Saturday, April 14, 2007

Reassembly Begins

Well, the weather has given us a two day window...and weren't we pleased when we drove by the site and saw this! The crew has laid out and assembled the two long walls of the barn frame (the long side sections are called ranges, the short sections, of which there are four, are called bents). What they have done is assembled both ranges in such a way that when they are ready to be erected, they simply will be hoisted up and braced. (What you are looking at toward the right of the picture is the base of the right-hand range; at the left of the picture you can see the top of the range and then the top of the left hand range. When they are raised, the tops of the ranges - currently blocked up at the center of the barn floor - will be picked up by the crane. Can you visualize it?)

This is a close-up showing the foot of one of the main posts. You can see that this is one of the footings that ENER replaced. If you look carefully you can see they spliced in a piece of old timber to replace the rotten section of ours. Nice work!

When we arrived on the site, these three guys were struggling to lay this tie girt (also known as a rafter plate) into place. It is 36' long and weighs a ton! Look at the bend in that thing!

Once they lay it in place, they will then fasten it to the top of the posts of one of the two ranges that are laid out with wooden trunnels (tree-nails) which are made of oak. This is how our barn frame will be held together - just as barns have been for centuries.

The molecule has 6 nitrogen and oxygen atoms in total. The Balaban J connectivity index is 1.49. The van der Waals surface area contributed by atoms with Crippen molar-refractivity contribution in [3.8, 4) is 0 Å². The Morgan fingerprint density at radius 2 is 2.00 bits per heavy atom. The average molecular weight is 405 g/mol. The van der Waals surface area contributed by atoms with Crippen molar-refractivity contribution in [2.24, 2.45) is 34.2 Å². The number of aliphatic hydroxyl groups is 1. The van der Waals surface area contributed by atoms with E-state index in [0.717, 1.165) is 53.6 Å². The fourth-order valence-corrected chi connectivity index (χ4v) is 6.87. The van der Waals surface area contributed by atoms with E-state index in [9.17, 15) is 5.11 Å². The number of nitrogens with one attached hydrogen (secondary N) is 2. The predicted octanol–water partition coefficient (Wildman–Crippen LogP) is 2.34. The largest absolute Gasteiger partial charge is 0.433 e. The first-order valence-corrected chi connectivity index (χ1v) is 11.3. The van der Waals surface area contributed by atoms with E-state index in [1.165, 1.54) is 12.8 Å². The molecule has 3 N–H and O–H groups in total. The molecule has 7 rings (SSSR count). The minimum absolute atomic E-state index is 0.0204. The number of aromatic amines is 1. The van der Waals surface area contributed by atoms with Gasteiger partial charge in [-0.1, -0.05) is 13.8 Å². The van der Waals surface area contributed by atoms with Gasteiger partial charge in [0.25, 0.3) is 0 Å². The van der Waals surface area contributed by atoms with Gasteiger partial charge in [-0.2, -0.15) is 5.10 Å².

This angle shows the tops of the range posts, which if you look carefully widen at the top. When vertical beams (posts) have this flare, they are referred to as "gunstock posts" (imagine the butt end of a rifle and how it flares where the stock sits against the shoulder) and is a really nice detail of our frame. It is typical of older designs...which I like.

This is what one of the joints at the top of those gunstock posts looks like. The protrusion with the hole in it is called a tenon and the slot cut into the timber that receives it is called a mortise. The hole allows for a peg to be driven through both, fastening them together. This method has been used for literally thousands of years to join two pieces of wood.

Earlier I had posted pictures of what I then believed to be our floor boards. Well, I was wrong. THESE are our floorboards. The others really DID seem TOO thick to be flooring. Look closely and you will see how they have been cut with tongue and groove joints so that they lock together nicely when installed. They have a wonderful color to them - can't wait to see them in place.

Parting shot: a microwave plugged into the generator. Love it!

No comments: